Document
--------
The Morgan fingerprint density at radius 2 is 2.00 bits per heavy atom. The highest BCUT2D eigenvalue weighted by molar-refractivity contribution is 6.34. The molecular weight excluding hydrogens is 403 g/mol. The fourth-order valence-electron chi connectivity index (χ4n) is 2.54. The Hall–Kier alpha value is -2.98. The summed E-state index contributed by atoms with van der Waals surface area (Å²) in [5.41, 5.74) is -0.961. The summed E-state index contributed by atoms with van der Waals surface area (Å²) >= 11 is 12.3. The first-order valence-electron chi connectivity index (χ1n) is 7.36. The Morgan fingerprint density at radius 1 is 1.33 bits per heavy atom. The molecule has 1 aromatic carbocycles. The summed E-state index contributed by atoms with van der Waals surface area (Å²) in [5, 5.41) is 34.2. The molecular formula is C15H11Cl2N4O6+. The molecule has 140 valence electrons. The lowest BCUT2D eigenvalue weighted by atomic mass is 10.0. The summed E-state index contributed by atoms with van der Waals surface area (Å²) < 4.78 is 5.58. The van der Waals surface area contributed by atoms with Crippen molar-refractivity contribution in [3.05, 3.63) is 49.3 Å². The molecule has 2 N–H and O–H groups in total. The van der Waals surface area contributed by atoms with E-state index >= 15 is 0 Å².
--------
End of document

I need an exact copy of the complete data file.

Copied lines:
The Morgan fingerprint density at radius 2 is 2.00 bits per heavy atom. The highest BCUT2D eigenvalue weighted by molar-refractivity contribution is 6.34. The molecular weight excluding hydrogens is 403 g/mol. The fourth-order valence-electron chi connectivity index (χ4n) is 2.54. The Hall–Kier alpha value is -2.98. The summed E-state index contributed by atoms with van der Waals surface area (Å²) in [5.41, 5.74) is -0.961. The summed E-state index contributed by atoms with van der Waals surface area (Å²) >= 11 is 12.3. The first-order valence-electron chi connectivity index (χ1n) is 7.36. The Morgan fingerprint density at radius 1 is 1.33 bits per heavy atom. The molecule has 1 aromatic carbocycles. The summed E-state index contributed by atoms with van der Waals surface area (Å²) in [5, 5.41) is 34.2. The molecular formula is C15H11Cl2N4O6+. The molecule has 140 valence electrons. The lowest BCUT2D eigenvalue weighted by atomic mass is 10.0. The summed E-state index contributed by atoms with van der Waals surface area (Å²) < 4.78 is 5.58. The van der Waals surface area contributed by atoms with Crippen molar-refractivity contribution in [3.05, 3.63) is 49.3 Å². The molecule has 2 N–H and O–H groups in total. The van der Waals surface area contributed by atoms with E-state index >= 15 is 0 Å².